The San Francisco 49ers begin voluntary Organized Team Activities on Tuesday.
The non-contact OTA sessions will take place for the rest of the week, including a Wednesday session open to the media. In addition, the 49ers will hold OTAs over the course of the next three weeks, leading up to a mandatory minicamp June 17-19.
The OTAs represent valuable time for San Francisco’s coaching staff. Players are permitted to compete in pass-heavy 7-on-7 work, plus mix in the running game during 9-on-7 and 11-on-11 drills.
Such competitive periods were not allowed in phase two of the offseason program, dubbed “Football School” by Jim Harbaugh.
But now that the competition is starting to ratchet up, let’s take a look at five key storylines for the upcoming workouts.
1. Kap with New Targets
Colin Kaepernick has weapons galore. When I was asked last week to pick out the top position battle of the summer, I went with wide receiver. There are plenty of notable battles set to take place, but the most notable one for OTAs will be between the receivers. For starters, there’s no contact taking place. No press coverage, no bump and run. That means the offense has a distinct advantage and Kaepernick can use this time to get a good feel for his new pass-catchers. The group now includes veterans Stevie Johnson and Brandon Lloyd, plus fourth-round draft pick Bruce Ellington.
2. Cornerback Competitors
All eyes are on Tramaine Brock to start the OTAs. He’s surely a lock to start at cornerback in 2014. The only questions now: Who will be the other starter and who will be the team’s nickel and dime defensive backs? San Francisco selected three cornerbacks in the draft, two of which appear to be healthy for the upcoming season, Dontae Johnson and Kenneth Acker. It’s too early to tell how the newcomers stack up in the competition, but if they’re able to make interceptions in upcoming practices they could move up the depth chart past veterans like Chris Culliver, Eric Wright and Perrish Cox.
3. Rookies with the Vets
The rookie receivers and defensive backs have an opportunity to shine amongst their veterans peers in OTAs. It’s worth noting that first-round draft pick Jimmie Ward is still recovering from a foot injury and is expected to be healthy for training camp. The upcoming OTAs will feature more mental reps than physical reps for incoming rookies. When second- and third-team opportunities are presented, however, the newcomers must make the most of those chances. Take undrafted rookie free agent quarterback Kory Faulkner for example. With four other signal-callers on the roster, any chance the Southern Illinois gets to be under center is a prime moment to complete passes and earn more reps throughout the summer. Veterans, too, are looking to earn more playing time and the only way to dethrone a mainstay is to continuously compete when opportunities are presented.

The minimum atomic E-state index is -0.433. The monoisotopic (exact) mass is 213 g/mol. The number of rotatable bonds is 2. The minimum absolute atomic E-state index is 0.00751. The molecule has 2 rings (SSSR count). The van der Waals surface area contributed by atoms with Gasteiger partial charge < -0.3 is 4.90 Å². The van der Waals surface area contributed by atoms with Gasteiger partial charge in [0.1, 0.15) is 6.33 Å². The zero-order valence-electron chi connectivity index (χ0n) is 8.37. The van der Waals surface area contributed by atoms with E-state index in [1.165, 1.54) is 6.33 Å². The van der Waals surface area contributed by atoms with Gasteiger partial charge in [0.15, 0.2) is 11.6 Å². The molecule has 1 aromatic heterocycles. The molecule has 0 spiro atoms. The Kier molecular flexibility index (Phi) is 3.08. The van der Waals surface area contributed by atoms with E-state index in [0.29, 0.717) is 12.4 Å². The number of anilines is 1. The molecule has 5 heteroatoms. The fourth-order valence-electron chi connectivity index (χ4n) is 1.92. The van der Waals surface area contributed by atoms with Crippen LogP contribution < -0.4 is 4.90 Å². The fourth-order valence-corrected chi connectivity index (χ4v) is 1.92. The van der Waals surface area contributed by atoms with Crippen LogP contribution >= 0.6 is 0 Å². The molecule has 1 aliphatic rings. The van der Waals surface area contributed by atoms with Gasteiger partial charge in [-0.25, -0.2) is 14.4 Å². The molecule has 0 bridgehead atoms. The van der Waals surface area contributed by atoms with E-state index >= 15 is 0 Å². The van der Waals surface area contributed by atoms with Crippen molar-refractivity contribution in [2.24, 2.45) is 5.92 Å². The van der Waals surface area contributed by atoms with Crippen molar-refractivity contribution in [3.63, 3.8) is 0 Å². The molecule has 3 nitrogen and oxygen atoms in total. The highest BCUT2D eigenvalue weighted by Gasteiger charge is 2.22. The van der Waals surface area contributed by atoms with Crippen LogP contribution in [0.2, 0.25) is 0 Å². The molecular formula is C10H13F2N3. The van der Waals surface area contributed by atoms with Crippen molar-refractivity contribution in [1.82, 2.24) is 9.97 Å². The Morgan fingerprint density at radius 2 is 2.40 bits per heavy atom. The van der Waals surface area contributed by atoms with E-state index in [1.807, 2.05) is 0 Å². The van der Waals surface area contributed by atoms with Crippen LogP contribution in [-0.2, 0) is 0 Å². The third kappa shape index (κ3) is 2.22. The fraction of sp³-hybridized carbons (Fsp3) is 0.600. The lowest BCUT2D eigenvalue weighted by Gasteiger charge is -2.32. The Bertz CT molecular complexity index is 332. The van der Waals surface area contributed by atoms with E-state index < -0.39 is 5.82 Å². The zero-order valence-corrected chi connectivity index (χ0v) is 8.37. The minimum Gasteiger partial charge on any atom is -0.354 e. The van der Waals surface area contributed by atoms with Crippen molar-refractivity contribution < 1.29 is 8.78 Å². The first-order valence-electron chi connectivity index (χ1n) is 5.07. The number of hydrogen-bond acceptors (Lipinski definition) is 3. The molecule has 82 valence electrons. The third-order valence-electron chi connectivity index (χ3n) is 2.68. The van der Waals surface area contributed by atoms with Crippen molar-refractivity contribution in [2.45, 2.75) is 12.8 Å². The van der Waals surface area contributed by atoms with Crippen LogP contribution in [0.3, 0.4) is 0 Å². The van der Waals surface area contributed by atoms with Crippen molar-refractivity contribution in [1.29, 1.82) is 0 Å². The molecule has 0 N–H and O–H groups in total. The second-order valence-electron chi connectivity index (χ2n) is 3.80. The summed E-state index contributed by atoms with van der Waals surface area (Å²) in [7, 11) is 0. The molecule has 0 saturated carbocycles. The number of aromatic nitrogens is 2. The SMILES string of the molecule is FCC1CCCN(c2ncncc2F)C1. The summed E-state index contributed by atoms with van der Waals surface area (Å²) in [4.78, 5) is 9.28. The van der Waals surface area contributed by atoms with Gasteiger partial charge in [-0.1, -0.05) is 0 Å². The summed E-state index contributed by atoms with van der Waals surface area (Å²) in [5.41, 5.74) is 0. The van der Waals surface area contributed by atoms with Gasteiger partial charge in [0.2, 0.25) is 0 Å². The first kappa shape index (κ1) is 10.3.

4. Middle of the Field
Two other openings worth watching will be at center and inside linebacker. With Jonathan Goodwin no longer on the roster, fourth-year lineman Daniel Kilgore could be next in line to snap the ball to Kaepernick. The job, however, won’t be given away. Kilgore will have to earn it and third-round draft pick Marcus Martin comes highly touted as one of the best incoming rookie centers. Martin, 20, would be the youngest 49ers starter if he’s able to win the job outright. As for inside ‘backer, Michael Wilhoite is the likely replacement for NaVorro Bowman to start the 2014 campaign. Wilhoite, like Kilgore, will face competition from a rookie. Only in this case, Wilhoite will have to fend off two newcomers (third-round pick Chris Borland and undrafted free agent Shayne Skov), plus second-year linebacker Nick Moody. We all know what Patrick Willis can do at linebacker - the veteran will use his reps to get ready for his eighth season - but perhaps Willis takes less reps this summer to allow the coaches to evaluate the overall depth of the group.
5. More Lattimore
He didn’t mean to do it, but Marcus Lattimore slightly overshadowed his rookie teammates last weekend. It was supposed to be a three-day rookie minicamp, but it was most newsworthy for its Lattimore inclusion. The second-year running back was eligible to join the workout and flashed some play-making ability while competing against his new teammates. Although Harbaugh said the promising runner was “working through something” and wouldn’t be full-speed for the rookie camp, Lattimore still showcased the skills that have many 49ers fan salivating over his future in San Francisco. Will Lattimore be sidelined during the open media sessions? Or will he be given a heavy workload along with Frank Gore, Kendall Hunter, LaMichael James and Jewel Hampton? We’ll know soon enough.